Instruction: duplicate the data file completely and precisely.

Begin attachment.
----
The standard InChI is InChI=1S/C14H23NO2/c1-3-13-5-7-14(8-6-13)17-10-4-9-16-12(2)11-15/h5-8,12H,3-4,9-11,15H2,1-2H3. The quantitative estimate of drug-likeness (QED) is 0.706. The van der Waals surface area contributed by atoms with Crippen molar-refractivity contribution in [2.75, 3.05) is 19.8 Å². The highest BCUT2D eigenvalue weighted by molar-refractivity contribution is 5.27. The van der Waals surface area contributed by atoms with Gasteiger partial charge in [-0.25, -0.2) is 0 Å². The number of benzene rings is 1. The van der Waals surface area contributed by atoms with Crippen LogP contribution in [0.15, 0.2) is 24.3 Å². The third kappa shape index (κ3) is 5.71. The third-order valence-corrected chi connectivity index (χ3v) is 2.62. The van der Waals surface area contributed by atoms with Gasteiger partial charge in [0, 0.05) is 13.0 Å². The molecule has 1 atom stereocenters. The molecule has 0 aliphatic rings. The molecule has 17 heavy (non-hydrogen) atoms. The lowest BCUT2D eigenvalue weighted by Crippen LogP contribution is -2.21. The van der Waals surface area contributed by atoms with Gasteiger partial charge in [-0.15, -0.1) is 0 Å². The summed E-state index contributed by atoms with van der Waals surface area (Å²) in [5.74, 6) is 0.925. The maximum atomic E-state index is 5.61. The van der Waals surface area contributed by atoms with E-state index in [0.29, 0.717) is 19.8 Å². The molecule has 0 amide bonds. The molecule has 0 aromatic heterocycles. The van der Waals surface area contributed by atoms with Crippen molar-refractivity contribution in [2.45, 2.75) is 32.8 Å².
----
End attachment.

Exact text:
The standard InChI is InChI=1S/C14H23NO2/c1-3-13-5-7-14(8-6-13)17-10-4-9-16-12(2)11-15/h5-8,12H,3-4,9-11,15H2,1-2H3. The quantitative estimate of drug-likeness (QED) is 0.706. The van der Waals surface area contributed by atoms with Crippen molar-refractivity contribution in [2.75, 3.05) is 19.8 Å². The highest BCUT2D eigenvalue weighted by molar-refractivity contribution is 5.27. The van der Waals surface area contributed by atoms with Gasteiger partial charge in [-0.25, -0.2) is 0 Å². The number of benzene rings is 1. The van der Waals surface area contributed by atoms with Crippen LogP contribution in [0.15, 0.2) is 24.3 Å². The third kappa shape index (κ3) is 5.71. The third-order valence-corrected chi connectivity index (χ3v) is 2.62. The van der Waals surface area contributed by atoms with Gasteiger partial charge in [0, 0.05) is 13.0 Å². The molecule has 1 atom stereocenters. The molecule has 0 aliphatic rings. The molecule has 17 heavy (non-hydrogen) atoms. The lowest BCUT2D eigenvalue weighted by Crippen LogP contribution is -2.21. The van der Waals surface area contributed by atoms with Gasteiger partial charge in [-0.15, -0.1) is 0 Å². The summed E-state index contributed by atoms with van der Waals surface area (Å²) in [5.74, 6) is 0.925. The maximum atomic E-state index is 5.61. The van der Waals surface area contributed by atoms with E-state index in [0.29, 0.717) is 19.8 Å². The molecule has 0 amide bonds. The molecule has 0 aromatic heterocycles. The van der Waals surface area contributed by atoms with Crippen molar-refractivity contribution in [2.45, 2.75) is 32.8 Å².